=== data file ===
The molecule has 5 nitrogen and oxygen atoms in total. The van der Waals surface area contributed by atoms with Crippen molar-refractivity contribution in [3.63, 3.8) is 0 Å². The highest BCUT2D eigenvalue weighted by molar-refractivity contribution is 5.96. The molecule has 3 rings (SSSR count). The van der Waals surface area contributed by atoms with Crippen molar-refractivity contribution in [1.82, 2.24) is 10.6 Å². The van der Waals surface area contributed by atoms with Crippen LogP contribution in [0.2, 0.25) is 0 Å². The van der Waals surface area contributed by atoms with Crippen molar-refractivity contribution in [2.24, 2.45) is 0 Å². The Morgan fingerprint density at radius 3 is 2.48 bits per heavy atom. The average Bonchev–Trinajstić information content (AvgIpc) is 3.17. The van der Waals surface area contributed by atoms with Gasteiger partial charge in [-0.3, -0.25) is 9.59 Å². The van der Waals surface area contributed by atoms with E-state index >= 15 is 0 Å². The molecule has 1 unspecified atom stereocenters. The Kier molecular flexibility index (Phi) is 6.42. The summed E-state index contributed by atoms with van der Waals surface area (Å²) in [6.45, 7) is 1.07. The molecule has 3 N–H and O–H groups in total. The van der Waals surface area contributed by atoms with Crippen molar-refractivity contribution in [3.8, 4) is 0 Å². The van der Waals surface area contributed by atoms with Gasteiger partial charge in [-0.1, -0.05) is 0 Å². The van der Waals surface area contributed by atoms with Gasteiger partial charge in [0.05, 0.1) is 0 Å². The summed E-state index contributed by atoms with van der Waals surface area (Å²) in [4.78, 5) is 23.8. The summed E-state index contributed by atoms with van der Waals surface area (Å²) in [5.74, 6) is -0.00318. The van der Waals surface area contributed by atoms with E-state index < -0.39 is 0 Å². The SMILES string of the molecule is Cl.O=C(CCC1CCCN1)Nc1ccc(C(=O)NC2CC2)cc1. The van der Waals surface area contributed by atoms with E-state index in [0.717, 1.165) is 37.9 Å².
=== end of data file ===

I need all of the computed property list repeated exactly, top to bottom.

The molecule has 5 nitrogen and oxygen atoms in total. The van der Waals surface area contributed by atoms with Crippen molar-refractivity contribution in [3.63, 3.8) is 0 Å². The highest BCUT2D eigenvalue weighted by molar-refractivity contribution is 5.96. The molecule has 3 rings (SSSR count). The van der Waals surface area contributed by atoms with Crippen molar-refractivity contribution in [1.82, 2.24) is 10.6 Å². The van der Waals surface area contributed by atoms with Crippen LogP contribution in [0.2, 0.25) is 0 Å². The van der Waals surface area contributed by atoms with Crippen molar-refractivity contribution in [2.24, 2.45) is 0 Å². The Morgan fingerprint density at radius 3 is 2.48 bits per heavy atom. The average Bonchev–Trinajstić information content (AvgIpc) is 3.17. The van der Waals surface area contributed by atoms with Gasteiger partial charge in [-0.3, -0.25) is 9.59 Å². The van der Waals surface area contributed by atoms with E-state index >= 15 is 0 Å². The molecule has 1 unspecified atom stereocenters. The Kier molecular flexibility index (Phi) is 6.42. The summed E-state index contributed by atoms with van der Waals surface area (Å²) in [6.45, 7) is 1.07. The molecule has 3 N–H and O–H groups in total. The van der Waals surface area contributed by atoms with Crippen molar-refractivity contribution in [3.8, 4) is 0 Å². The van der Waals surface area contributed by atoms with Gasteiger partial charge in [-0.1, -0.05) is 0 Å². The van der Waals surface area contributed by atoms with Gasteiger partial charge in [0.05, 0.1) is 0 Å². The summed E-state index contributed by atoms with van der Waals surface area (Å²) in [4.78, 5) is 23.8. The summed E-state index contributed by atoms with van der Waals surface area (Å²) in [5.74, 6) is -0.00318. The van der Waals surface area contributed by atoms with E-state index < -0.39 is 0 Å². The SMILES string of the molecule is Cl.O=C(CCC1CCCN1)Nc1ccc(C(=O)NC2CC2)cc1. The van der Waals surface area contributed by atoms with E-state index in [0.717, 1.165) is 37.9 Å².